Righting wrongs in a family torn asunder

The AJC bookshelf
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The AJC bookshelf

Faith-based intolerance fuels desperation in Silas House’s ‘Southernmost’

He’s a star preacher on the Pentecostal circuit, “burning through all the churches round these parts” and “praying like a fever let loose.” So what makes Asher Sharp change? To be sure, he’s grown skeptical of prayer, not the godliest of conditions for a pastor at the Cumberland Valley Church of Life in rural Tennessee.

There’s his wife, Lydia, from whom he’s increasingly estranged. Praying constantly, “numbed by the church,” she frets that Justin, the couple’s 9-year-old son, is too “tenderhearted,” which is precisely the quality that Asher cherishes in Justin, whom he’s trying to save from Lydia’s scriptural brainwashing.

Then there’s the Holy Ghost-sized guilt Asher has been carrying for 10 years, since he shunned his gay older brother, Luke. Luke has disappeared, though Asher suspects he’s probably down in Key West. On occasion, unsigned picture postcards arrive from Florida. Scrawled across the most recent is a quotation from Thomas Merton, the late Kentucky author and monk: “Everything that is, is holy.”

Reading Merton's books, Asher develops a benevolence at odds with the "mean-hearted" religiosity of his wife and her tongue-speaking allies in the Church of Life congregation. Such is the division within today's evangelical Christianity, the subject of "Southernmost," Silas House's sixth novel, in which a dispute over the acceptance of homosexuality leads to tragic consequences.

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“Southernmost” by Silas House

“Southernmost” by Silas House
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“Southernmost” by Silas House

“Southernmost” opens with a torrential flood that will trigger Asher’s final break with his church’s rigid martinets. Some folks in the area believe the Supreme Court’s recent ruling on same-sex marriage triggered the natural disaster. But to Asher, the tempest becomes a different sort of omen.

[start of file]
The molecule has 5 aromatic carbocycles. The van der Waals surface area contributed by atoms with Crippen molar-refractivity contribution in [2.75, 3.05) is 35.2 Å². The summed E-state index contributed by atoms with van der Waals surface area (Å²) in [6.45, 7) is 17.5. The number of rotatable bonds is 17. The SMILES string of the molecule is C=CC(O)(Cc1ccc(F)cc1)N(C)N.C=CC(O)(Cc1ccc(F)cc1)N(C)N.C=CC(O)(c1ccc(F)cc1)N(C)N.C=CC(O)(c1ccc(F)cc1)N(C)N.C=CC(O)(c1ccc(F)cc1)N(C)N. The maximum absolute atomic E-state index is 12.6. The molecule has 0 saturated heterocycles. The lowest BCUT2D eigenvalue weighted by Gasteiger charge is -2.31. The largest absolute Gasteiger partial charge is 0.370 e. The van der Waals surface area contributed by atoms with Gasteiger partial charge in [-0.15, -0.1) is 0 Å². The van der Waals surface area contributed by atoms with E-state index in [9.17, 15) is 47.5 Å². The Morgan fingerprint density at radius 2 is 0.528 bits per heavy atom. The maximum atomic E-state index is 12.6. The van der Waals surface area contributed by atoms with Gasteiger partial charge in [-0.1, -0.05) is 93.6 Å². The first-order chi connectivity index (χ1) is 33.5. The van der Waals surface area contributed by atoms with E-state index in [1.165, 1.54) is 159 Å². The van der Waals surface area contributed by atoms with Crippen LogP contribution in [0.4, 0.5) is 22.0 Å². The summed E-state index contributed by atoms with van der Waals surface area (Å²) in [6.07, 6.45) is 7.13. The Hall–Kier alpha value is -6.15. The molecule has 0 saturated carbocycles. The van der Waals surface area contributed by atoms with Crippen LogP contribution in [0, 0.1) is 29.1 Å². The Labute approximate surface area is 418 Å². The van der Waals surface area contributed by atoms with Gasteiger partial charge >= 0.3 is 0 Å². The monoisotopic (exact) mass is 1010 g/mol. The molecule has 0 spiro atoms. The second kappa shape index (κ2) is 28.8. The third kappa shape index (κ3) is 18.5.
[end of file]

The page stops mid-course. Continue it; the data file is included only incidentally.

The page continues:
His gay neighbors, Jimmy and Stephen, lose their house in the flood. Nevertheless, at significant personal risk, Jimmy leaps into the maelstrom and rescues a Church of Life deacon and his daughter.

In the aftermath, when the two begin attending services, the Church of Life board demands Pastor Sharp expel the outsiders immediately. During his sermon, overcoming his natural cowardice, Asher shouts, “We’ve got to quit this judgment!” A film of the outburst makes it to YouTube, and, subsequently, he’s either hailed as a folk-hero or reviled as a “queer-lover.”

In “The Origin of Others” (2017), Nobel Laureate Toni Morrison elaborates on the process of “inventing the other;” the outsider; the stranger. “The danger of sympathizing with the stranger,” she writes, “is the possibility of becoming a stranger.”

This is, of course, what happens in “Southernmost,” when Asher Sharp embraces Jimmy and Stephen into the fold. Asher’s position at the church is quickly usurped by the deacon whose life Jimmy saved, and, during the inevitable divorce proceedings, in which Lydia introduces the now infamous video, the court denies Asher shared custody of his son.